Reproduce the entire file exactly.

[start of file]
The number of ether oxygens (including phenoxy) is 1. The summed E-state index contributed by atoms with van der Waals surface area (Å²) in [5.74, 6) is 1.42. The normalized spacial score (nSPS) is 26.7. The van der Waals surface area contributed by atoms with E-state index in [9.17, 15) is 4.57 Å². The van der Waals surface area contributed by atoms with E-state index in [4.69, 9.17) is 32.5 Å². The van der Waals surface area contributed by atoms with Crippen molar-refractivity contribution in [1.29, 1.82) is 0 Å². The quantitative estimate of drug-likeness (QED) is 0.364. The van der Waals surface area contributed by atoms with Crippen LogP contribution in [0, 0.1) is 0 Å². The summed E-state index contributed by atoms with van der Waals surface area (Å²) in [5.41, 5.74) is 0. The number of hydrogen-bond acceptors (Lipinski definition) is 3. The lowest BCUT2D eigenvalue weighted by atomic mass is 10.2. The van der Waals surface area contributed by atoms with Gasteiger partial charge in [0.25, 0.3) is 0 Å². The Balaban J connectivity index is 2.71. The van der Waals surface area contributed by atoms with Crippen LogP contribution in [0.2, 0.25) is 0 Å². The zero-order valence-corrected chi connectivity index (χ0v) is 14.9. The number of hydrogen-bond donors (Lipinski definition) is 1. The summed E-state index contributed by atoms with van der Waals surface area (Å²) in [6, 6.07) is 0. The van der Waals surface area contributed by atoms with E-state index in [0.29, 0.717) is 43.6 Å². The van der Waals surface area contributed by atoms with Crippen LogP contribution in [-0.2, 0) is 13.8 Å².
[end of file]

The number of ether oxygens (including phenoxy) is 1. The summed E-state index contributed by atoms with van der Waals surface area (Å²) in [5.74, 6) is 1.42. The normalized spacial score (nSPS) is 26.7. The van der Waals surface area contributed by atoms with E-state index in [9.17, 15) is 4.57 Å². The van der Waals surface area contributed by atoms with E-state index in [4.69, 9.17) is 32.5 Å². The van der Waals surface area contributed by atoms with Crippen molar-refractivity contribution in [1.29, 1.82) is 0 Å². The quantitative estimate of drug-likeness (QED) is 0.364. The van der Waals surface area contributed by atoms with Crippen LogP contribution in [0, 0.1) is 0 Å². The summed E-state index contributed by atoms with van der Waals surface area (Å²) in [5.41, 5.74) is 0. The number of hydrogen-bond acceptors (Lipinski definition) is 3. The lowest BCUT2D eigenvalue weighted by atomic mass is 10.2. The van der Waals surface area contributed by atoms with Gasteiger partial charge in [0.25, 0.3) is 0 Å². The Balaban J connectivity index is 2.71. The van der Waals surface area contributed by atoms with Crippen LogP contribution in [0.2, 0.25) is 0 Å². The zero-order valence-corrected chi connectivity index (χ0v) is 14.9. The number of hydrogen-bond donors (Lipinski definition) is 1. The summed E-state index contributed by atoms with van der Waals surface area (Å²) in [6, 6.07) is 0. The van der Waals surface area contributed by atoms with E-state index in [0.29, 0.717) is 43.6 Å². The van der Waals surface area contributed by atoms with Crippen LogP contribution in [-0.2, 0) is 13.8 Å².